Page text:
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Toxic megacolon is a potentially fatal condition that represents the end of a spectrum of severe colitis. Typically, a complication of ulcerative colitis, it is increasingly a consequence of infective colitis. Diagnosis of toxic megacolon requires radiographic evidence of a dilated colon and tachycardia or fever in a patient with severe colitis of any cause. Unprepared flexible sigmoidoscopy should be performed on admission to confirm colitis and exclude complications such as cytomegalovirus infection. CT scanning is more sensitive than plain films for detecting perforation. Joint management between surgeons and physicians is fundamental. Medical therapy includes steroids, antibiotics, fluid and electrolyte management. Up to half respond to medical treatment. Colectomy is indicated if dilatation persists beyond the first 24 hours of admission. Delayed decision-making increases the likelihood of perforation with a concomitant rise in morbidity and mortality. © 2006 Elsevier Ltd. All rights reserved.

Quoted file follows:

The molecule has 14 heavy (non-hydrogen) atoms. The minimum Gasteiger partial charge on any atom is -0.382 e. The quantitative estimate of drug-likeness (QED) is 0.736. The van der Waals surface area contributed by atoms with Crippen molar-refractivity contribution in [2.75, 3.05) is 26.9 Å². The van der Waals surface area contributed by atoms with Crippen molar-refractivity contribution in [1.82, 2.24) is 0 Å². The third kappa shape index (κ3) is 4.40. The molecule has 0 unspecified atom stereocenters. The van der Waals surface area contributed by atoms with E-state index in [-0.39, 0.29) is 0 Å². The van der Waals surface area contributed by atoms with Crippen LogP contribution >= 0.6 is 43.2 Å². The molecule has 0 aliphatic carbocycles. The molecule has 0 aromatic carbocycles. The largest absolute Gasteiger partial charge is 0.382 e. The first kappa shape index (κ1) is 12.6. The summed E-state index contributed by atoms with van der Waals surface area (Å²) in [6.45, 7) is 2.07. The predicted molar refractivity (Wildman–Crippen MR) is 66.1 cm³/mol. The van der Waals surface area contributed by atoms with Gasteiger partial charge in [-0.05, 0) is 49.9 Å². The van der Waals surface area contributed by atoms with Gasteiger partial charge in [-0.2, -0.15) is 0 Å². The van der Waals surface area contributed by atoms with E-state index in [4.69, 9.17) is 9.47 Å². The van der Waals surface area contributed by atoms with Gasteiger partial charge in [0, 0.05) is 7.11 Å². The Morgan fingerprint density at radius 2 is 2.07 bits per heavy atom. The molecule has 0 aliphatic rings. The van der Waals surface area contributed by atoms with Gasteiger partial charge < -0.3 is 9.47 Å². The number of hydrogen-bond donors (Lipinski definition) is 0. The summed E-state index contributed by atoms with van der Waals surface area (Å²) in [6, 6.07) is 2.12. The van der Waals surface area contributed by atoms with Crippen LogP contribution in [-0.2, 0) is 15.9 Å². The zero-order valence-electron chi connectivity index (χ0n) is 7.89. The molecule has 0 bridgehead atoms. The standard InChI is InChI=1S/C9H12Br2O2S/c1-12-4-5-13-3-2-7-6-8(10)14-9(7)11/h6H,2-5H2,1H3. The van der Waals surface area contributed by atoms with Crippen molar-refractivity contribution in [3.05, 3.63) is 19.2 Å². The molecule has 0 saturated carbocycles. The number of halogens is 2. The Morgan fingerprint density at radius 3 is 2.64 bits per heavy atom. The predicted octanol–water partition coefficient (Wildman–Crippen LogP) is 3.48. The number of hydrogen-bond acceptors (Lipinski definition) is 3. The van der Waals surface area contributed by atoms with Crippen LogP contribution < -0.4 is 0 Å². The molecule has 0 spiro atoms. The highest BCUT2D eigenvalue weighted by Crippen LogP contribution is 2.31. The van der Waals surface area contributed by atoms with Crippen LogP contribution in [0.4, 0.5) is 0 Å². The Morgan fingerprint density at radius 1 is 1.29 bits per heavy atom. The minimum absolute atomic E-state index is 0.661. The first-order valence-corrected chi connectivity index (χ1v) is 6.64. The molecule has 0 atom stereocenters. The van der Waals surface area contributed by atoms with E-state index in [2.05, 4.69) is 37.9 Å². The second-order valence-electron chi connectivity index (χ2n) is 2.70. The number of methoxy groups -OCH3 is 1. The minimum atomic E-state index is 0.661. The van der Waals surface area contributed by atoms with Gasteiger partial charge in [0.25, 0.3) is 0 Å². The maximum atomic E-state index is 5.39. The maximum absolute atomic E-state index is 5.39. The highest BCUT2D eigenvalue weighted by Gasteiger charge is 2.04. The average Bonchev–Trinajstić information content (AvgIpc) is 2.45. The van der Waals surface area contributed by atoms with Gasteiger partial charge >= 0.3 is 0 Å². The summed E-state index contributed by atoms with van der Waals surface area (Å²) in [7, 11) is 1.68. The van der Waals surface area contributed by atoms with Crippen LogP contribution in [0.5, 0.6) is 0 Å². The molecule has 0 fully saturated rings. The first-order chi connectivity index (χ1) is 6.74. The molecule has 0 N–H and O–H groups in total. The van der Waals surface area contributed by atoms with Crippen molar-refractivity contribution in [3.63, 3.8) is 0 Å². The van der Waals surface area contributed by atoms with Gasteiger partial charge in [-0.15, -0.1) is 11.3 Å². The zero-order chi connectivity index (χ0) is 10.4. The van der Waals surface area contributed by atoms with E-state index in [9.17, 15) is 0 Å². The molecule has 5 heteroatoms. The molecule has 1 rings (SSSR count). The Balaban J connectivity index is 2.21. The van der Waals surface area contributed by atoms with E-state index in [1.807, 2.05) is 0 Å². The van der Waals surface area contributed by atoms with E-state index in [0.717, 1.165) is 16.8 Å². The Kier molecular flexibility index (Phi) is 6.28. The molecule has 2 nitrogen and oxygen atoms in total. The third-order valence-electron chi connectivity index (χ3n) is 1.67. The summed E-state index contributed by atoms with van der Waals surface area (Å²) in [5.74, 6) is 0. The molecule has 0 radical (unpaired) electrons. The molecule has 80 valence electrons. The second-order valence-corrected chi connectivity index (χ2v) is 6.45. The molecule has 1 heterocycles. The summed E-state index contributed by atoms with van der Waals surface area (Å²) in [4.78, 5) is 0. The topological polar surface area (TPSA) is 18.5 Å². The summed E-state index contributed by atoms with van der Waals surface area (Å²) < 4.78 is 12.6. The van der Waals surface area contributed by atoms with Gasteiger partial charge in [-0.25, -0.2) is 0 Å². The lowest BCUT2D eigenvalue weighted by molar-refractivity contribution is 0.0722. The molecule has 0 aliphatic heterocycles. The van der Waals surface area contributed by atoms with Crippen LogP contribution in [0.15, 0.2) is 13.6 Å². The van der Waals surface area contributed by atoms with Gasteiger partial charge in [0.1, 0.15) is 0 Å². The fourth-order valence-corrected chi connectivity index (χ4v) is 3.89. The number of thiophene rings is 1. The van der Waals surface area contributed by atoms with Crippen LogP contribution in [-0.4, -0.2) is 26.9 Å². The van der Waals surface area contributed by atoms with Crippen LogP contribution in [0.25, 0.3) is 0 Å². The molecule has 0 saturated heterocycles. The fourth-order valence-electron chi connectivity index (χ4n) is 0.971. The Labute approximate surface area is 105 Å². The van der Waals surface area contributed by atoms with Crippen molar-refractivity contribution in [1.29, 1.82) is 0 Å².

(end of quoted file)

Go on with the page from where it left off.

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Journal article



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168 - 170